According to Jaya Krsna, the third reason for removing the cabin is related to Varsana Maharaj’s Govardhana Hill and Sri Sri Radha Gopinath Mandir project. There have been plans in place for many years to construct this small replica of Vrindavan Dhama in New Vrindaban in the area of Govardhana Hill, a region which includes the log cabin as well as the brick house (Kirtanananda Swami’s old house). Just a couple of years ago, when some professsors from WVU did research work on the topic of holy places of pilgrimage in New Vrindaban, they recommended that, for optimum effectiveness, there should be no buildings obstructing the view or the access between the Palace and Govardhana Hill.


This is a fact which has already been proven at the recent July 4 festival. Visitors were seen leaving their Palace tour, and then walking directly up to the Sri Sri Radha Gopinatha Mandir, which was now clearly visible due to the removal of the cabin.

“Finally,” Jaya Krsna reminded everyone, “the decision about the log cabin was discussed at the April joint Board meetings and then presented to the community during the community dialog that same weekend.

The Brick House

The brick house, still standing next to where the log cabin was situated, originally belonged to non-devotees, but was bought by the community in 1980, and ultimately became Kirtanananda Swami’s residence for some years, with a men’s asrama downstairs. After he left the community in 1994, the brick house was used as living quarters for one family upstairs, and offices for the Palace downstairs. But then, the house remained empty for many years and fell into disrepair. Eventually, there was a new roof put in, and the basement was gutted in order to eliminate the black mold, all in an effort to possibly make the house useful again. However, due to various changes in New Vrindaban at the time, the house was never again used to this date, and is now in even worse shape.

Jaya Krsna says that this house will also soon be taken down and partially re-used, in order to further clear that area for the Govardhana Hill project, which is meant to help fulfill the part of Srila Prabhupada’s vision for New Vrindaban as a place of pilgrimage.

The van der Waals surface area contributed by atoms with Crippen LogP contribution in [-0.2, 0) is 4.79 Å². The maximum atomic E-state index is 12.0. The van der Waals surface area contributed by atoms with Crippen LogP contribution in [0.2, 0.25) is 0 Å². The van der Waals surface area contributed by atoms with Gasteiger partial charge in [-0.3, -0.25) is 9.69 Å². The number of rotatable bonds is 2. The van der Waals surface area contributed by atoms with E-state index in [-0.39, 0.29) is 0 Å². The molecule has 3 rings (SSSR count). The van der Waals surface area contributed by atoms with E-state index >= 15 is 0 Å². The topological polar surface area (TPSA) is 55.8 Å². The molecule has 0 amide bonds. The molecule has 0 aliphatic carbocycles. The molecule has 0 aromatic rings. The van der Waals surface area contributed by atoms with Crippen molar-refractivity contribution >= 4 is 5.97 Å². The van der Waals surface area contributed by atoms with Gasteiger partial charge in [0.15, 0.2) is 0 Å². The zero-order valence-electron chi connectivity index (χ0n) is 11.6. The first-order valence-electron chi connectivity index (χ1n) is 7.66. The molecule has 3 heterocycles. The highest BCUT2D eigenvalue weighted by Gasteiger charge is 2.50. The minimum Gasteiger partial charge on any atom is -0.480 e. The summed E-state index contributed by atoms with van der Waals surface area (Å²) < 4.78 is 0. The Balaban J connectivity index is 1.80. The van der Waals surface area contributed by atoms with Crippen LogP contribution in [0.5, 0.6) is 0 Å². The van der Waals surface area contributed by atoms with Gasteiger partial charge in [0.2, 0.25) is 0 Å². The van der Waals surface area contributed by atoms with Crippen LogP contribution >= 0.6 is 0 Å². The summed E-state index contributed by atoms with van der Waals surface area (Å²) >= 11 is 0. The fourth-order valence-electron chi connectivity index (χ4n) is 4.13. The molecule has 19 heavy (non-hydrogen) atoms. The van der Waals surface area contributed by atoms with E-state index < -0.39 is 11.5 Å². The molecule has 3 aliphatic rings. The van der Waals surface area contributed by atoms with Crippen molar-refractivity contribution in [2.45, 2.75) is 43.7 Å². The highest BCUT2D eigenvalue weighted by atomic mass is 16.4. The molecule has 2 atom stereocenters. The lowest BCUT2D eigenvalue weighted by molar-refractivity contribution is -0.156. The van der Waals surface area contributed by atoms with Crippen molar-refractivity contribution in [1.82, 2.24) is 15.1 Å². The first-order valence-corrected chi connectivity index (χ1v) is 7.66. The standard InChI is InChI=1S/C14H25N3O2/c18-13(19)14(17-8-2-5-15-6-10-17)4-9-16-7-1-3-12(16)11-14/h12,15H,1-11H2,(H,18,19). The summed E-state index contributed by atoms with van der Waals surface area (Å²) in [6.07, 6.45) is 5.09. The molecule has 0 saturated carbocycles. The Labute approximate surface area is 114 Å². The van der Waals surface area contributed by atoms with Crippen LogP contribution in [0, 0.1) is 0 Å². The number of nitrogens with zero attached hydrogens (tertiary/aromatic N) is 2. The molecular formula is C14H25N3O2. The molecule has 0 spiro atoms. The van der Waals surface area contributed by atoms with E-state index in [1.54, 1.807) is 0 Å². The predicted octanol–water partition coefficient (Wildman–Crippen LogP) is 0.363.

Summer Harvest from the New Vrindaban Gardens


New Vrindaban Garden of Seven Gates

Early July morning picking.


The last few weeks have been VERY busy in the gardens. We have had many new volunteers.  A family from Maryland came to work and camp in the garden.  Currently we have two volunteers from WWOOF (world wide opportunities on organic farms) that have been helping with our abundant harvest of green beans.  The Roots & Shoots 4-H Cloverbud Club came and spent a day touring the gardens and picking flowers.  The kids had a wonderful time and learned all about farming and flowers.

New Vrindaban Garden tour

Ohio County 4-H club Cloverbuds in the garden

The first week of July we planted four varieties of squash.  This is the last big planting until fall.  Our sweet potatoes are looking great and the vines are filling in all the spaces in their beds. Twice a week we harvest herbs and greens for the temple (lettuce, kale, swiss chard, and arugula).  This week brought us our first full sized red tomatoes and bitter melons. Our current pick list also includes red raspberries, peppers, beets, basil, oregano, cucumbers, cherry tomatoes, dill, and tons of green beans.  Two of our local contract growers have been also making weekly deliveries or carrots and cilantro.

New Vrindaban Garden Beans

Just a few of the green beans we have been picking this week.

Both the Teaching Garden and the Garden of Seven Gates are bursting with beautiful flowers.  The temple staff has been picking hundreds of marigolds for garlands and a variety of flowers for vases. As we move further into the summer harvest we hope to have more volunteers to continue to provide the community with a bounty of vegetables and flowers.

New Vrindaban Garden Flowers

Fresh cut flowers for the temple and palace.

Srila Prabhupada Has “Many Ideas for New Vrindaban” and Hopes to “Develop Many New Vrindabans” – March 1969

Prabhupada New Vrindaban 1969

Srila Prabhupada at the original New Vrindaban farmhouse, 1969.

Srila Prabhupada “Has Many Ideas for New Vrindaban” and Hopes to “Develop Many New Vrindabans” – March 1969.

From a series of letters written by Srila Prabhupada outlining his vision for New Vrindaban.

Thanks to Vanipedia for the source material.


March 30, 1969

My Dear Satyabhama,

Please accept my blessings. I am in due receipt of your letter dated Feb. 22, along with the Deities dress, and it was received by me just yesterday. I think due to my change of address it was delayed. Anyway, everyone here has very much appreciated the beautiful dresses you have sent for the Deity and today we are changing the dress by putting on your dress on the transcendental Body of the Deity.